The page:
The word originally meant a hidden place, natural or artificial, suitable for the concealment of persons or things
Crypt (or LOWER CHURCH).—The word originally meant a hidden place, natural or artificial, suitable for the concealment of persons or things. When visits to the burial-places without the walls of Rome fell into disuse there ensued a curious change. The Church, no longer able to go out to honor the martyrs, brought the martyrs within the walls, and instead of building churches above the tombs, dug tombs under the churches in which the precious relics were deposited. This was the origin, first of the confessio of the basilicas, and, at a later period, of the crypt, which answered the same purpose in the churches of the early Middle Ages. In this way the Romanesque crypt is the direct descendant of the hypogceum or excavation of the early Christian catacomb. The term crypt is sometimes used to signify the lower story of a two-storied building, e.g. the lower chapel of the Sainte-Chapelle at Paris, and of the church of San Francesco at Assisi; and in England the over-ground crypt of St. Ethelreda’s Chapel in London, which is all that remains of the great episcopal palace called Ely Place.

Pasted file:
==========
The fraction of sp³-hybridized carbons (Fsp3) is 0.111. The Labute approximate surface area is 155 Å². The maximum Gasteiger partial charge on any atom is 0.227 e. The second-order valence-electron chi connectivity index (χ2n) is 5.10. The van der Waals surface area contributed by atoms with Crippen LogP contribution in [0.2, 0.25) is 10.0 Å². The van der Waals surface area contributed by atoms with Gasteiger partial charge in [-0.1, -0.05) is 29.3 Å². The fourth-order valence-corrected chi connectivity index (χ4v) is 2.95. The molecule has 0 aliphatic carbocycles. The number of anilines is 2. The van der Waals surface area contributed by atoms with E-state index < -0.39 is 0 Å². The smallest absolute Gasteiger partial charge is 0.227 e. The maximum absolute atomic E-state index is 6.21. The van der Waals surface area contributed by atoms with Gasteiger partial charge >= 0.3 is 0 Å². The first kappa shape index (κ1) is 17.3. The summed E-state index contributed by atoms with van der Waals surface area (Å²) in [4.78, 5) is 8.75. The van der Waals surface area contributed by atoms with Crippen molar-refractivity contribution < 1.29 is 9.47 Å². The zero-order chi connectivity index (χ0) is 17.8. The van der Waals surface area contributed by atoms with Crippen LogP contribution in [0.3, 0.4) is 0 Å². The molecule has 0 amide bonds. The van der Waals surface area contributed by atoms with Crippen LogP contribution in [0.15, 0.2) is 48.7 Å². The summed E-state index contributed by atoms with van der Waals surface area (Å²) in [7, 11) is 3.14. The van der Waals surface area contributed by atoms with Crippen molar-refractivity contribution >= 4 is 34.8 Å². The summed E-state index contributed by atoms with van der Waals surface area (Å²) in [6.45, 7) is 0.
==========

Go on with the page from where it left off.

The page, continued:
The crypt has a long and venerable history. What was done at Rome set a precedent for Christendom in general. There is an early example of a crypt at Ravenna, at Sant’ Apollinare in Clacse (534). At first crypts were sometimes as deep-sunk as the cubicula of the catacombs themselves, e.g. in Saint-Germain, at Auxerre, and in the Chartres cathedral. Or they were but partly above ground, and were lighted by small windows placed in their side walls, e.g. Ernulph’s crypt at Canterbury. Occasionally their floor was but little below the surface of the ground, as in the eastern crypt at Canterbury; or it was on a level with the pavement of the nave, as in San Miniato, Florence. In these latter cases the crypt practically became a second or lower church, e.g. St. Faith‘s, under Old St. Paul’s, London. Such a crypt, however, entailed a raised choir; hence it is that one ascends high flights of steps to such choirs as those of San Miniato, Rochester, Canterbury, etc. Almost all the crypts now found in England were built during the Norman period, or very early, in the pointed style. That at Glasgow, however, belongs to the perfected style of the thirteenth century. Here the crypt extends under and beyond the whole choir. Had there been an opening in the center of the vault (and it is by no means clear that one was not originally intended), it would be more like a German double church than anything found in England. The earliest crypts in England are those of Hexham and Ripon. In the eleventh, twelfth, and thirteenth centuries crypts developed into magnificent churches, like those of Gloucester, Rochester, Worcester, Winchester, St. Peter’s at Oxford, Bayeux, Chartres, Saintes, Bourges, Holy, Trinity at Caen, Padua, Florence, Pavia, Palermo, and Modena.